Incidentally, the permanent magnet 3 and the air bearing 4 are apt to attract and closely fit each other by the action of the magnetic attraction force between the permanent magnet 3 and the base member 5. However, the air film is formed between the permanent magnet 3 and the air bearing 4 by the compressed air coming out of the entire surface of the bearing surface 4 a of the air bearing 4, based on the supply of the compressed air. The thickness of the air film has such characteristics of air film rigidity versus air film thickness that the rigidity in the thickness direction increases quickly as the thickness approaches 0, as illustrated in 4; however, when separated from each other by increasing the thickness of the air film, is done against the magnetic attraction force. This magnetic attraction force has relatively gentle characteristics of magnetic attraction force versus magnetic gap in the range of air film thicknesses, as illustrated in FIG. 4. The magnetic gap stated herein means a space between the permanent magnet and the base member. The thickness of the air film can be maintained at a certain value and the air bearing can be obtained with high bearing rigidity in the radial directions, by properly setting the magnetic gap so as to balance the magnetic attraction force with the desired air film rigidity. Further, by properly keeping the clearance between both end faces 3 b of the permanent magnet 3 and the end internal surfaces 4 c of the air bearing 4, the air film can regulate the displacement in the thrust directions with high rigidity. This thickness of the air film can be suitably set according to the pressure of the supplied air or the purpose of use, and it is normally set to approximately 2 to 5 μm.
Now let us explain the operation of the galvanometer mirror actuator of the present invention. The permanent magnet 3 is arranged in the magnetic pole arrangement as illustrated in FIG. 2, as stated above, and, together with the retaining member 2 and the base member 5, composes the magnetic circuit m as indicated by the arrows in FIG. 2. When an electric current is allowed to flow in the coil 6 placed between the permanent magnet 3 (3 p and 3 q) and the base member 5, the permanent magnet 3 is subject to a force in a direction perpendicular to the magnetic path. Since the displacement is regulated in the radial direction by the magnetic force and the air film, the semi-cylindrical surface 3 a of the permanent magnet 3 rotates along the bearing surface 4 a of the air bearing 4, as illustrated in FIG. 3. At this time, the rocking operation is accomplished on a very smooth basis, because the air bearing 4 has no mechanical contact portion at all. Since the movable part is held by the air film having the high rigidity, the rotation axis has little deviation. This realizes good repeatability of the rotational position of the reflective surface of the reflection mirror 1 and the rotation axis center of the movable part can be always kept at a point of the illustrated point O in FIG. 2 and FIG. 3 during the rotation. The surface of the magnet and the surface of the bearing surface can be obtained in good machining accuracy of the sub-micron to micron order by machining the surfaces by cylinder polishing and internal cylinder polishing using a polishing machine adapted to rotate a work or a grinding stone or the like.
As described above, the galvanometer mirror actuator of the present embodiment can have the enhanced bearing rigidity by use of the preload by the permanent magnet, and the air bearing, so as to decrease the deviation of the rotation axis center of the reflection mirror, thereby suppressing the angular error and offset of the reflected beam and improving the accuracy of the reflection angle of the reflected beam. Since the bearing, the driving portion, and the preload are kept in a perfectly non-contact state, the smooth rotational friction torque characteristic can be maintained. Therefore, controllability is good from the fine feed operation to the high-speed rocking operation and no maintenance is required at all.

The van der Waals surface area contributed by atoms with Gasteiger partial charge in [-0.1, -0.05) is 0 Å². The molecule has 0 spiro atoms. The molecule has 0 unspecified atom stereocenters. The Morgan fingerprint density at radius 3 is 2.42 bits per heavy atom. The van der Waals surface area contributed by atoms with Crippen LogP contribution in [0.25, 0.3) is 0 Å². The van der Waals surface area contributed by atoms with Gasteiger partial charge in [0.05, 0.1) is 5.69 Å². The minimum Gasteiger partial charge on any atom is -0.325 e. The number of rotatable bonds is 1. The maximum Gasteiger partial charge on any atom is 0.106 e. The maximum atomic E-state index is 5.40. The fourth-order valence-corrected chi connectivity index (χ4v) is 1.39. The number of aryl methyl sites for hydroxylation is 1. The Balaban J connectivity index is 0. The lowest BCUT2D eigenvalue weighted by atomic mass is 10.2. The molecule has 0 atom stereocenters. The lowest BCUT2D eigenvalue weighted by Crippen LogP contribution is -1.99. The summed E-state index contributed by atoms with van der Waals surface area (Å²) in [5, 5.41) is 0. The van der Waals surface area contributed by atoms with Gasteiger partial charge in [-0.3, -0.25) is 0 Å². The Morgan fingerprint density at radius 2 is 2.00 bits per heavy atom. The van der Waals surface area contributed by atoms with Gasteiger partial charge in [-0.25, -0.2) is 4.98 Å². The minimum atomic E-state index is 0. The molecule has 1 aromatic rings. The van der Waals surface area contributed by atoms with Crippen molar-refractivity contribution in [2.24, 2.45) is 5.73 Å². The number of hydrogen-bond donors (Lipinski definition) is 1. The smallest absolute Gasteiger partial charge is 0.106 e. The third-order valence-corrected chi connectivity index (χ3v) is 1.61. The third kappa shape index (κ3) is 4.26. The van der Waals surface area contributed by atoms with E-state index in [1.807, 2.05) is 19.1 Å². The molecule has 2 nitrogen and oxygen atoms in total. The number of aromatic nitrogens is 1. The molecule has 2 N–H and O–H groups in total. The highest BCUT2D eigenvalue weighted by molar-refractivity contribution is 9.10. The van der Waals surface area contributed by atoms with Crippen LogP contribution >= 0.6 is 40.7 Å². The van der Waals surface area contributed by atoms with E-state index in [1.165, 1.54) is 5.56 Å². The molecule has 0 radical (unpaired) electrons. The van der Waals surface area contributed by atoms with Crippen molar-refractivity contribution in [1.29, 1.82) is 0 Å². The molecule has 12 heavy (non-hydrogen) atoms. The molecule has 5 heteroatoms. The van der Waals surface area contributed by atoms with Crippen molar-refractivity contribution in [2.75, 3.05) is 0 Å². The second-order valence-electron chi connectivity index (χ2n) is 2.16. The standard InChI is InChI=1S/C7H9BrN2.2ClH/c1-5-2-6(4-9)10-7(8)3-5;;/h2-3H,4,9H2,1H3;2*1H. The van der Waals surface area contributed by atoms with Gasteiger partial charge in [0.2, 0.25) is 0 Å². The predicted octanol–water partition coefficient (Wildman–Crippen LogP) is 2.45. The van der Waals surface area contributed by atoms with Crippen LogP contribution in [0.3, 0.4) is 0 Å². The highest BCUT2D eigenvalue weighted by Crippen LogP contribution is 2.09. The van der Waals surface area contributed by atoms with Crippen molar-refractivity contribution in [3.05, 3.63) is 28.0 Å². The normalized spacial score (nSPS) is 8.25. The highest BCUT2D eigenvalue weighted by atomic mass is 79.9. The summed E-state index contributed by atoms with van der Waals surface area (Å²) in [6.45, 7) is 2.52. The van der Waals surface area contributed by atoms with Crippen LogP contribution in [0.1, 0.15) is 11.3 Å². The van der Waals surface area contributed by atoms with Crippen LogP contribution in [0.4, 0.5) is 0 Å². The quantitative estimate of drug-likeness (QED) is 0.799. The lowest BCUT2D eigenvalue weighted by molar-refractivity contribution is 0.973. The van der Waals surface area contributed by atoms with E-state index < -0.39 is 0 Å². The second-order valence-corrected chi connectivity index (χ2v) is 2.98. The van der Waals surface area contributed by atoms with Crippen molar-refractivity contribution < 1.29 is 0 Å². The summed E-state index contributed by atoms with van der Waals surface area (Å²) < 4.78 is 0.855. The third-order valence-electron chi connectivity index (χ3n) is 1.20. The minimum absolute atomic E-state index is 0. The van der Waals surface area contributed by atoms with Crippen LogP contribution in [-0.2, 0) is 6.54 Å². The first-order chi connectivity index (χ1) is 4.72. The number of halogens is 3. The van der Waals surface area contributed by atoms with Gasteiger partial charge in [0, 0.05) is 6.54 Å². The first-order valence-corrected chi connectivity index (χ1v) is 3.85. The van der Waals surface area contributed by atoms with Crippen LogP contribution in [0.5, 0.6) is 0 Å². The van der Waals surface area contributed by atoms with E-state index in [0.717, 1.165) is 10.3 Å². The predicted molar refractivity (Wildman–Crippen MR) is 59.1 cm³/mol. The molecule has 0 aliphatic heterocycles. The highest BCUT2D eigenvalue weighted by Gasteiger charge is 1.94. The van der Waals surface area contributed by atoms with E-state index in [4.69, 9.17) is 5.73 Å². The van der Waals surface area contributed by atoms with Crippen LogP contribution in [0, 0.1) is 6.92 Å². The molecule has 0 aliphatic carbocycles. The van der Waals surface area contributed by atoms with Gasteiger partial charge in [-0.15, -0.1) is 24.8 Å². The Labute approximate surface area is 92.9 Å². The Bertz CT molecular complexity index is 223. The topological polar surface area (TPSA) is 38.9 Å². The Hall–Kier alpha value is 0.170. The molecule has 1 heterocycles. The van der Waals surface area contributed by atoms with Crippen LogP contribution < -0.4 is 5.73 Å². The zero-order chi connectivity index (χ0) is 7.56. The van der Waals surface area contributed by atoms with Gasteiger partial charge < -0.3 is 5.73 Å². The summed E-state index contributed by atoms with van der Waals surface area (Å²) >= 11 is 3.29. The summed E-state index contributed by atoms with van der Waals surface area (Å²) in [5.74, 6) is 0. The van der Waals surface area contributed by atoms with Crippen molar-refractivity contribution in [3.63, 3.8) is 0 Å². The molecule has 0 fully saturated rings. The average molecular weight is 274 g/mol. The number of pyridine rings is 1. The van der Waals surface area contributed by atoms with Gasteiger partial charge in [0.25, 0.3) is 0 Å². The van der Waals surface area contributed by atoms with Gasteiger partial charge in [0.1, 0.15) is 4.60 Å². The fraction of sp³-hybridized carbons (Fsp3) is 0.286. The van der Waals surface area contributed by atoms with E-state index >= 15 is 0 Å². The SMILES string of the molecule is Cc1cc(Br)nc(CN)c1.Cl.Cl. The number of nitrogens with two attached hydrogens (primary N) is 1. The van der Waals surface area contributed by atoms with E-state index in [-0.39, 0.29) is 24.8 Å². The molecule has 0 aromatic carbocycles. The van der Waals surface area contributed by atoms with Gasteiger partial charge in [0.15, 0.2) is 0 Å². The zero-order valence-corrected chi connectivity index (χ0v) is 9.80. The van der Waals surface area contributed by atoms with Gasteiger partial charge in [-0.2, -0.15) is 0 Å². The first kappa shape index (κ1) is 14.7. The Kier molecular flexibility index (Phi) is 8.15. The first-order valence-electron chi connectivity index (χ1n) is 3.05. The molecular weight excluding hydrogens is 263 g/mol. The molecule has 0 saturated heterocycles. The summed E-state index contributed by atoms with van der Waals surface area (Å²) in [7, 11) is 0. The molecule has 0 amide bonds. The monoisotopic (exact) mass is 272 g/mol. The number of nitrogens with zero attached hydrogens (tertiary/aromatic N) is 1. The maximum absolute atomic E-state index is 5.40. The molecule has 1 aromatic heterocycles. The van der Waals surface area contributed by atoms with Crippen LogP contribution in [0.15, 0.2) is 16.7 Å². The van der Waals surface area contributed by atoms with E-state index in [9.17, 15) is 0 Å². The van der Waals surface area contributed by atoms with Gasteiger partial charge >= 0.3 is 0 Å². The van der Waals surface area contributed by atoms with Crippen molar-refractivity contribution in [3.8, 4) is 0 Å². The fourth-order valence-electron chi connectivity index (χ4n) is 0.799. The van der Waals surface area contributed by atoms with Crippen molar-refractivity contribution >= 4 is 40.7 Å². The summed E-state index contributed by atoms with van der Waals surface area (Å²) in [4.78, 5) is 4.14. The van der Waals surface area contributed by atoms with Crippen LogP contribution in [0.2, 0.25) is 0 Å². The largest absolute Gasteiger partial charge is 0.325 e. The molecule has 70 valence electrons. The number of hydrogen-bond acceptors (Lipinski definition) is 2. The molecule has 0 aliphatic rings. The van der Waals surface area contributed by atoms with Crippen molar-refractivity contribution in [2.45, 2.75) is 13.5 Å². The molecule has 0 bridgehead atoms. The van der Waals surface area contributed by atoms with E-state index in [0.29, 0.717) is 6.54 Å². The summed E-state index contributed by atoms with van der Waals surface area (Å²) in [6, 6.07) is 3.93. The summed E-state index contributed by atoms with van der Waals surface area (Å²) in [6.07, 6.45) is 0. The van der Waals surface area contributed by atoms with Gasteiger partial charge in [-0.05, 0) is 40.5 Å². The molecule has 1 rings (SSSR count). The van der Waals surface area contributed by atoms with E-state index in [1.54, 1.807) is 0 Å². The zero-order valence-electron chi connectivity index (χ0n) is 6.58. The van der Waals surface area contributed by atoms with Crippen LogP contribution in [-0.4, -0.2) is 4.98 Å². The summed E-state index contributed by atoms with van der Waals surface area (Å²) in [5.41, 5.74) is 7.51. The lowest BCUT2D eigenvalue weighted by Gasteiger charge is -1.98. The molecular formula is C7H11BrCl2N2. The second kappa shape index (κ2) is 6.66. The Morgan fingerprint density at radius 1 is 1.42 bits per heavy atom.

Further, since in the present embodiment the magnet for driving is used as a part of the bearing and also as a preload means, it contributes to decreasing the number of parts and reducing the size of the actuator. Since the bearing structure on the stationary side is open in the radial direction, the parts can be assembled from one direction, so that the assembling operability is extremely good.
The structure of the embodiment of the present invention described above permits the rotating part to be retained and guided in the non-contact manner. Further, the bearing rigidity is enhanced by the permanent magnet and the movable part having the optical member is urged to the air bearing; whereby the non-contact retention and guide of the rotating part can be realized by the air film of the constant thickness balanced with the magnetic preload. Also, deviation of the rotation axis center of the optical member such as the reflection mirror or the like can be decreased. This increases the rotation accuracy and improves the angle error and offset of the reflected beam, as compared with the conventional plate spring support method.
Since the bearing and driving portions and the preload are kept in the non-contact state, the smooth rotational friction torque characteristic can be maintained and thus the controllability is good from the fine feed operation to the quick rocking operation; therefore, the actuator can be used semi-permanently without need for maintenance.
Further, the assembly can be carried out from one direction and, therefore, the assembling operability is good.
Since the surface of the permanent magnet is formed in the semi-cylindrical shape, there is no need for a separate member forming the semi-cylindrical surface, which can decrease the number of parts and the size of the actuator.
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|U.S. Classification||359/199.3, 359/214.1, 359/213.1, 359/872, 359/813|
|International Classification||G02B26/08, G02B7/182, G02B26/10, G11B7/09|
|Cooperative Classification||G02B26/0816, G02B26/0808, G02B7/1821|
|European Classification||G02B7/182B, G02B26/08M, G02B26/08D|
|Nov 8, 1999||AS||Assignment|
|Feb 26, 2002||CC||Certificate of correction|
|Nov 9, 2004||FPAY||Fee payment|
Year of fee payment: 4
|Nov 20, 2008||FPAY||Fee payment|
Year of fee payment: 8
|Oct 1, 2012||FPAY||Fee payment|
Year of fee payment: 12